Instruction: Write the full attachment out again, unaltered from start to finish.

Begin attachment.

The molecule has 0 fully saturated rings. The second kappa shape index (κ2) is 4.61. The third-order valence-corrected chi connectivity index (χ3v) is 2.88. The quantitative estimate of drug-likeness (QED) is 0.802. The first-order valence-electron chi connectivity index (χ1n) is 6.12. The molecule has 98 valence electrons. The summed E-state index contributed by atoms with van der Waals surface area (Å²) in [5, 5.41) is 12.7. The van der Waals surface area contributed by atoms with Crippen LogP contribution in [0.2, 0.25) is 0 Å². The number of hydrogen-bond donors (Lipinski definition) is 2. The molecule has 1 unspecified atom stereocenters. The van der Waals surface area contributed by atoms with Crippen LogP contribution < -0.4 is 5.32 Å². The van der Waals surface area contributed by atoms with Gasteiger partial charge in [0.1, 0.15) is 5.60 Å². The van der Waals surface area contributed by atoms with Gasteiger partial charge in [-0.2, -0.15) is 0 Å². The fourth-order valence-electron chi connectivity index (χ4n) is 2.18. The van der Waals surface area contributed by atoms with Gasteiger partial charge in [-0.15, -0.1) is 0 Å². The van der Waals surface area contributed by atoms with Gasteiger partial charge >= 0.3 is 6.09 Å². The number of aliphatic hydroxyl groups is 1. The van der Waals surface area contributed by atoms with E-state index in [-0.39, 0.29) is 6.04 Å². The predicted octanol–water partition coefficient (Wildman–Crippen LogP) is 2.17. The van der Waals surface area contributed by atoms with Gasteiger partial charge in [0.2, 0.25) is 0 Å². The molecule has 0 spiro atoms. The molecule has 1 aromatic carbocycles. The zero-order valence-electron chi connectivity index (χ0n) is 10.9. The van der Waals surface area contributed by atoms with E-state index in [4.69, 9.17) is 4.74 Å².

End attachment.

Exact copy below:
The molecule has 0 fully saturated rings. The second kappa shape index (κ2) is 4.61. The third-order valence-corrected chi connectivity index (χ3v) is 2.88. The quantitative estimate of drug-likeness (QED) is 0.802. The first-order valence-electron chi connectivity index (χ1n) is 6.12. The molecule has 98 valence electrons. The summed E-state index contributed by atoms with van der Waals surface area (Å²) in [5, 5.41) is 12.7. The van der Waals surface area contributed by atoms with Crippen LogP contribution in [0.2, 0.25) is 0 Å². The number of hydrogen-bond donors (Lipinski definition) is 2. The molecule has 1 unspecified atom stereocenters. The van der Waals surface area contributed by atoms with Crippen LogP contribution < -0.4 is 5.32 Å². The van der Waals surface area contributed by atoms with Gasteiger partial charge in [0.1, 0.15) is 5.60 Å². The van der Waals surface area contributed by atoms with Gasteiger partial charge in [-0.2, -0.15) is 0 Å². The fourth-order valence-electron chi connectivity index (χ4n) is 2.18. The van der Waals surface area contributed by atoms with Gasteiger partial charge in [-0.15, -0.1) is 0 Å². The van der Waals surface area contributed by atoms with Gasteiger partial charge >= 0.3 is 6.09 Å². The number of aliphatic hydroxyl groups is 1. The van der Waals surface area contributed by atoms with E-state index in [-0.39, 0.29) is 6.04 Å². The predicted octanol–water partition coefficient (Wildman–Crippen LogP) is 2.17. The van der Waals surface area contributed by atoms with Gasteiger partial charge in [0.2, 0.25) is 0 Å². The molecule has 0 spiro atoms. The molecule has 1 aromatic carbocycles. The zero-order valence-electron chi connectivity index (χ0n) is 10.9. The van der Waals surface area contributed by atoms with E-state index in [4.69, 9.17) is 4.74 Å².